Rodriguez
v.
United States

UNITED STATES DISTRICT COURT DISTRICT OF NEVADADec 14, 2016
Case No. 2:15-CV-2507 JCM (PAL) (D. Nev. Dec. 14, 2016)

Case No. 2:15-CV-2507 JCM (PAL)

12-14-2016

FEDERICO RODRIGUEZ, Plaintiff(s), v. UNITED STATES OF AMERICA, Defendant(s).


ORDER

Presently before the court is defendants the United States of America's and the United States of America ex rel Department of the Air Force's (collectively, as the "government") motion to dismiss intervenor Sussex Insurance Company's ("Sussex" or "intervenor") complaint (ECF No. 18) for lack of subject matter jurisdiction. (ECF No. 27). Intevenor filed a response (ECF No. 29), to which the government replied (ECF No. 30).

Also before the court is the government's motion to dismiss the battery claim alleged in pro se plaintiff Federico Rodriguez's complaint (ECF No. 3) for lack of subject matter jurisdiction. (ECF No. 28). Plaintiff has not responded, and the time to do so has since passed.

I. Facts

This is a personal injury action under the Federal Tort Claims Act, 28 U.S.C. § 2671 et seq. (the "FTCA"), arising out of events that occurred at Nellis Air Force Base (the "base") located in Las Vegas, Nevada, on August 16, 2011.

Plaintiff Rodriguez, a truck driver, was on the base to pick up a load that was to be transported. (ECF No. 3). The base is equipped with active vehicle barriers ("AVB") designed to protect the base from dangerous vehicles unlawfully entering the facility. (ECF No. 3). Plaintiff alleges that despite the fact that he was lawfully permitted to be on the base, the base unwarrantedly deployed an AVB, causing him injury. (ECF No. 3).

Plaintiff's employer Fontana Transport, Inc. had worker's compensation insurance covering his injuries. (ECF No. 18). Plaintiff in intervention Sussex is the subrogee. (ECF No. 1).

On January 4, 2016, plaintiff Rodriguez filed a complaint against the government alleging three claims for relief: (1) negligence; (2) intentional infliction of emotional distress; and (3) battery. (ECF No. 3). On May 12, 2016, Sussex filed a complaint in intervention against the government alleging two claims for relief: (1) negligence; and (2) subrogation. (ECF No. 18).

In the instant motions, the government seeks to dismiss Sussex's complaint in intervention for failure to exhaust administrative remedies prior to filing suit (ECF No. 27) and seeks to dismiss plaintiff's battery claim pursuant to sovereign immunity (ECF No. 28). The court will address each in turn.

II. Legal Standard

Federal courts are courts of limited jurisdiction. Owen Equip. & Erection Co. v. Kroger, 437 U.S. 365, 374 (1978). "A federal court is presumed to lack jurisdiction in a particular case unless the contrary affirmatively appears." Stock West, Inc. v. Confederated Tribes of the Colville Reservation, 873 F.2d 1221, 1225 (9th Cir. 1989). Thus, federal subject matter jurisdiction must exist at the time an action is commenced. Mallard Auto. Grp., Ltd. v. United States, 343 F. Supp. 2d 949, 952 (D. Nev. 2004).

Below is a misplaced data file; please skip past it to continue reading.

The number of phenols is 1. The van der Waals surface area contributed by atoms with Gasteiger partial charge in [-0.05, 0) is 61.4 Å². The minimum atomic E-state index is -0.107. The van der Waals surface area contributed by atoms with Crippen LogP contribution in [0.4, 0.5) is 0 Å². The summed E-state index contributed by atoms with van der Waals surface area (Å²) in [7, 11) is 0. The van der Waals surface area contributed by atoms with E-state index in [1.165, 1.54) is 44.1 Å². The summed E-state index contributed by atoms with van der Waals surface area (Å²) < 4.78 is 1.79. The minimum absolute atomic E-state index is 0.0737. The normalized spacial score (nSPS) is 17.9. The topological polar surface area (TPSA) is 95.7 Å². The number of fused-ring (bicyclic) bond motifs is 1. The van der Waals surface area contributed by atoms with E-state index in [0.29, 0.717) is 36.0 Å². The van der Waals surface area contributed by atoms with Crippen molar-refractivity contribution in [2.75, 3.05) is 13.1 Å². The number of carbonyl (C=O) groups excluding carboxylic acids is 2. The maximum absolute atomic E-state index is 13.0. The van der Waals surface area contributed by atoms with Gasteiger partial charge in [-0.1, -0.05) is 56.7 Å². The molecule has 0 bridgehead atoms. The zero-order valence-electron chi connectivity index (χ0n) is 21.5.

Federal Rule of Civil Procedure 12(b)(1) allows defendants to seek dismissal of a claim or action for a lack of subject matter jurisdiction. Fed. R. Civ. P. 12(b)(1). Dismissal under Rule 12(b)(1) is appropriate if the complaint, considered in its entirety, fails to allege facts on its face sufficient to establish subj ect matter jurisdiction. In re Dynamic Random Access Memory (DRAM) Antitrust Litigation, 546 F.3d 981, 984-85 (9th Cir. 2008).

Although the defendant is the moving party in a Rule 12(b)(1) motion to dismiss, the plaintiff is the party invoking the court's jurisdiction. As a result, the plaintiff bears the burden of proving that the case is properly in federal court to survive the motion. McCauley v. Ford Motor Co., 264 F.3d 952, 957 (9th Cir. 2001) (citing McNutt v. General Motors Acceptance Corp., 298 U.S. 178, 189 (1936)). More specifically, the plaintiff's pleadings must show "the existence of whatever is essential to federal jurisdiction, and, if [plaintiff] does not do so, the court, on having the defect called to its attention or on discovering the same, must dismiss the case, unless the defect be corrected by amendment." Smith v. McCullough, 270 U.S. 456, 459 (1926).

In moving to dismiss under Rule 12(b)(1), the challenging party may either make a "facial attack," confining the inquiry to challenges in the complaint, or a "factual attack" challenging subject matter on a factual basis. Savage v. Glendale Union High Sch., 343 F.3d 1036, 1039 n.2 (9th Cir. 2003).

For a facial attack, the court assumes the truthfulness of the allegations, as in a motion to dismiss under Rule 12(b)(6). Trentacosta v. Frontier Pac. Aircraft Indus., Inc., 813 F.2d 1553, 1559 (9th Cir. 1987). By contrast, when presented as a factual challenge, a Rule 12(b)(1) motion can be supported by affidavits or other evidence outside of the pleadings. United States v. LSL Biotechs., 379 F.3d 672, 700 n.14 (9th Cir. 2004) (citing St. Clair v. City of Chicago, 880 F.2d 199, 201 (9th Cir. 1989)).

III. Discussion

A. Sussex's Complaint in Intervention